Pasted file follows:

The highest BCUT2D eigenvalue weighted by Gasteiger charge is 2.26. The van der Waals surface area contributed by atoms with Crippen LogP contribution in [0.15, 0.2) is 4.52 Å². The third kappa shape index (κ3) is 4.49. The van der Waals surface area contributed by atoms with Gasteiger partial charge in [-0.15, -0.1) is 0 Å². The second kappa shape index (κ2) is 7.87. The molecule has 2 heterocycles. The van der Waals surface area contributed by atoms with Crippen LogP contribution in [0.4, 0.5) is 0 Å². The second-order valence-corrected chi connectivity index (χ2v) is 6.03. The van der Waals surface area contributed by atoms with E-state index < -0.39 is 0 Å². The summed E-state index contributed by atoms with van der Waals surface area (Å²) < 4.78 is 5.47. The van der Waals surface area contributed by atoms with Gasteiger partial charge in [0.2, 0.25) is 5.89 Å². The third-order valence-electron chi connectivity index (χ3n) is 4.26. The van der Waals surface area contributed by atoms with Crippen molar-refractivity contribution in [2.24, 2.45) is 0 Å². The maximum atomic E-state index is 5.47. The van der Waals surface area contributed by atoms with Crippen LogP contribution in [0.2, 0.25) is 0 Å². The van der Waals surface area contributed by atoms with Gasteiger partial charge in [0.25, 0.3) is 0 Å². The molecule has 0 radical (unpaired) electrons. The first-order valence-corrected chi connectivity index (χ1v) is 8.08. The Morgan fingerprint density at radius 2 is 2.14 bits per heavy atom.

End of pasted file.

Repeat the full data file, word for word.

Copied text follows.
The highest BCUT2D eigenvalue weighted by Gasteiger charge is 2.26. The van der Waals surface area contributed by atoms with Crippen LogP contribution in [0.15, 0.2) is 4.52 Å². The third kappa shape index (κ3) is 4.49. The van der Waals surface area contributed by atoms with Gasteiger partial charge in [-0.15, -0.1) is 0 Å². The second kappa shape index (κ2) is 7.87. The molecule has 2 heterocycles. The van der Waals surface area contributed by atoms with Crippen LogP contribution in [0.4, 0.5) is 0 Å². The second-order valence-corrected chi connectivity index (χ2v) is 6.03. The van der Waals surface area contributed by atoms with E-state index < -0.39 is 0 Å². The summed E-state index contributed by atoms with van der Waals surface area (Å²) < 4.78 is 5.47. The van der Waals surface area contributed by atoms with Gasteiger partial charge in [0.2, 0.25) is 5.89 Å². The third-order valence-electron chi connectivity index (χ3n) is 4.26. The van der Waals surface area contributed by atoms with Crippen molar-refractivity contribution in [2.24, 2.45) is 0 Å². The maximum atomic E-state index is 5.47. The van der Waals surface area contributed by atoms with Crippen LogP contribution in [0.2, 0.25) is 0 Å². The van der Waals surface area contributed by atoms with Gasteiger partial charge in [0.25, 0.3) is 0 Å². The molecule has 0 radical (unpaired) electrons. The first-order valence-corrected chi connectivity index (χ1v) is 8.08. The Morgan fingerprint density at radius 2 is 2.14 bits per heavy atom.